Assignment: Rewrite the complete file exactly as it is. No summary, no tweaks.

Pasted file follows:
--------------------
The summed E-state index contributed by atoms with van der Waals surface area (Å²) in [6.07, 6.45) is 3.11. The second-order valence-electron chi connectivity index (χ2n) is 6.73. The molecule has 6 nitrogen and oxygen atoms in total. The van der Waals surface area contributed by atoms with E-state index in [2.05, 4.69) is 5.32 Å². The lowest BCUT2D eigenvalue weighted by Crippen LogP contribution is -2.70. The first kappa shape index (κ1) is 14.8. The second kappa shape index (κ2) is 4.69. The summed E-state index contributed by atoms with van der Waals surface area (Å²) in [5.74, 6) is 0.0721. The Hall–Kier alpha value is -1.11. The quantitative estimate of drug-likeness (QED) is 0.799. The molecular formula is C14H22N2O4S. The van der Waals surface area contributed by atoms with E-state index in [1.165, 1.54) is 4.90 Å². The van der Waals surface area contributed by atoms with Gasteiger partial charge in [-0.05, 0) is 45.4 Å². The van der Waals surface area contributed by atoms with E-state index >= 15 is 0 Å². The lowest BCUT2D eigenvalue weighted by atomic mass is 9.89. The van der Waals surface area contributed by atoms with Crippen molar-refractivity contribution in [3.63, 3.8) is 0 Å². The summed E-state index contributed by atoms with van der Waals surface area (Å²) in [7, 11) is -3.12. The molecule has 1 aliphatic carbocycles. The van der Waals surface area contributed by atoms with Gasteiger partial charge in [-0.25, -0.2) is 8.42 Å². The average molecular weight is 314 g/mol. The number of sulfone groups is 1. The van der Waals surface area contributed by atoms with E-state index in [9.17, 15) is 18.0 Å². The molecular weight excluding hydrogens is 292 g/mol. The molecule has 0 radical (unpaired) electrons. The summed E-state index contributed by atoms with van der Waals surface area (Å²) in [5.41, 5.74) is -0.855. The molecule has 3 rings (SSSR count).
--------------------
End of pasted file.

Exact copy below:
The summed E-state index contributed by atoms with van der Waals surface area (Å²) in [6.07, 6.45) is 3.11. The second-order valence-electron chi connectivity index (χ2n) is 6.73. The molecule has 6 nitrogen and oxygen atoms in total. The van der Waals surface area contributed by atoms with E-state index in [2.05, 4.69) is 5.32 Å². The lowest BCUT2D eigenvalue weighted by Crippen LogP contribution is -2.70. The first kappa shape index (κ1) is 14.8. The second kappa shape index (κ2) is 4.69. The summed E-state index contributed by atoms with van der Waals surface area (Å²) in [5.74, 6) is 0.0721. The Hall–Kier alpha value is -1.11. The quantitative estimate of drug-likeness (QED) is 0.799. The molecular formula is C14H22N2O4S. The van der Waals surface area contributed by atoms with E-state index in [1.165, 1.54) is 4.90 Å². The van der Waals surface area contributed by atoms with Gasteiger partial charge in [-0.05, 0) is 45.4 Å². The van der Waals surface area contributed by atoms with E-state index >= 15 is 0 Å². The lowest BCUT2D eigenvalue weighted by atomic mass is 9.89. The van der Waals surface area contributed by atoms with Crippen molar-refractivity contribution in [3.63, 3.8) is 0 Å². The summed E-state index contributed by atoms with van der Waals surface area (Å²) in [7, 11) is -3.12. The molecule has 1 aliphatic carbocycles. The van der Waals surface area contributed by atoms with Gasteiger partial charge in [-0.25, -0.2) is 8.42 Å². The average molecular weight is 314 g/mol. The number of sulfone groups is 1. The van der Waals surface area contributed by atoms with E-state index in [9.17, 15) is 18.0 Å². The molecular weight excluding hydrogens is 292 g/mol. The molecule has 0 radical (unpaired) electrons. The summed E-state index contributed by atoms with van der Waals surface area (Å²) in [5.41, 5.74) is -0.855. The molecule has 3 rings (SSSR count).